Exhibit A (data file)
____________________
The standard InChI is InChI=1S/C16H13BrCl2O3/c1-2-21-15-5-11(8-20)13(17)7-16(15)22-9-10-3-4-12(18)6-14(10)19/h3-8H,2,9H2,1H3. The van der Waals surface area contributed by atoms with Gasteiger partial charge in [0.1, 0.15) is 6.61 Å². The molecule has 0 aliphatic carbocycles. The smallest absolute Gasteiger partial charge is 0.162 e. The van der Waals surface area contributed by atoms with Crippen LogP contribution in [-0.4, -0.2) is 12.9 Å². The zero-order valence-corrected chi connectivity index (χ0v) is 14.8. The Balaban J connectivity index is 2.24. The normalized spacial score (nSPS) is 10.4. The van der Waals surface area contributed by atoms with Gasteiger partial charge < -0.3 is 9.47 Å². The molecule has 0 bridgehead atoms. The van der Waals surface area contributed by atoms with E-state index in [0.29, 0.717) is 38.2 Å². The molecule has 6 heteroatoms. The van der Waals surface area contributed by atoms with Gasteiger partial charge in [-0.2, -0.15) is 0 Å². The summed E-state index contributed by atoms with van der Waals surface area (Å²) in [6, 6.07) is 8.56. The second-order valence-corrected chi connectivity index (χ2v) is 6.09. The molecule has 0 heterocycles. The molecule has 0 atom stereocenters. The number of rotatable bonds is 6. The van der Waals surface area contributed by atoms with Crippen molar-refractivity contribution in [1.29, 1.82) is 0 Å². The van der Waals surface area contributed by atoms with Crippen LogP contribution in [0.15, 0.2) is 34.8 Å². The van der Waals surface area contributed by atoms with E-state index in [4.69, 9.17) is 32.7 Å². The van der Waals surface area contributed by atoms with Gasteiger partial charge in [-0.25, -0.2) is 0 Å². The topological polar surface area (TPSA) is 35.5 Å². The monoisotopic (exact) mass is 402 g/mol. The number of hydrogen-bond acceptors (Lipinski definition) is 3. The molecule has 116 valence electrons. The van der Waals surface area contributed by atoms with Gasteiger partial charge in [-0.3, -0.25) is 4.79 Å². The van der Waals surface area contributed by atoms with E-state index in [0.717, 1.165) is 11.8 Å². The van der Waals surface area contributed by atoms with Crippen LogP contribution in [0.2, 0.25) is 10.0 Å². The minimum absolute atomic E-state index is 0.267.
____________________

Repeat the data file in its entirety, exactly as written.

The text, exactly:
The standard InChI is InChI=1S/C16H13BrCl2O3/c1-2-21-15-5-11(8-20)13(17)7-16(15)22-9-10-3-4-12(18)6-14(10)19/h3-8H,2,9H2,1H3. The van der Waals surface area contributed by atoms with Gasteiger partial charge in [0.1, 0.15) is 6.61 Å². The molecule has 0 aliphatic carbocycles. The smallest absolute Gasteiger partial charge is 0.162 e. The van der Waals surface area contributed by atoms with Crippen LogP contribution in [-0.4, -0.2) is 12.9 Å². The zero-order valence-corrected chi connectivity index (χ0v) is 14.8. The Balaban J connectivity index is 2.24. The normalized spacial score (nSPS) is 10.4. The van der Waals surface area contributed by atoms with Gasteiger partial charge < -0.3 is 9.47 Å². The molecule has 0 bridgehead atoms. The van der Waals surface area contributed by atoms with E-state index in [0.29, 0.717) is 38.2 Å². The molecule has 6 heteroatoms. The van der Waals surface area contributed by atoms with Gasteiger partial charge in [-0.2, -0.15) is 0 Å². The summed E-state index contributed by atoms with van der Waals surface area (Å²) in [6, 6.07) is 8.56. The second-order valence-corrected chi connectivity index (χ2v) is 6.09. The molecule has 0 heterocycles. The molecule has 0 atom stereocenters. The number of rotatable bonds is 6. The van der Waals surface area contributed by atoms with Crippen molar-refractivity contribution in [1.29, 1.82) is 0 Å². The van der Waals surface area contributed by atoms with Crippen LogP contribution in [0.15, 0.2) is 34.8 Å². The van der Waals surface area contributed by atoms with E-state index in [4.69, 9.17) is 32.7 Å². The van der Waals surface area contributed by atoms with Gasteiger partial charge in [-0.25, -0.2) is 0 Å². The topological polar surface area (TPSA) is 35.5 Å². The monoisotopic (exact) mass is 402 g/mol. The number of hydrogen-bond acceptors (Lipinski definition) is 3. The molecule has 116 valence electrons. The van der Waals surface area contributed by atoms with Gasteiger partial charge in [-0.3, -0.25) is 4.79 Å². The van der Waals surface area contributed by atoms with E-state index in [0.717, 1.165) is 11.8 Å². The van der Waals surface area contributed by atoms with Crippen LogP contribution in [0.2, 0.25) is 10.0 Å². The minimum absolute atomic E-state index is 0.267.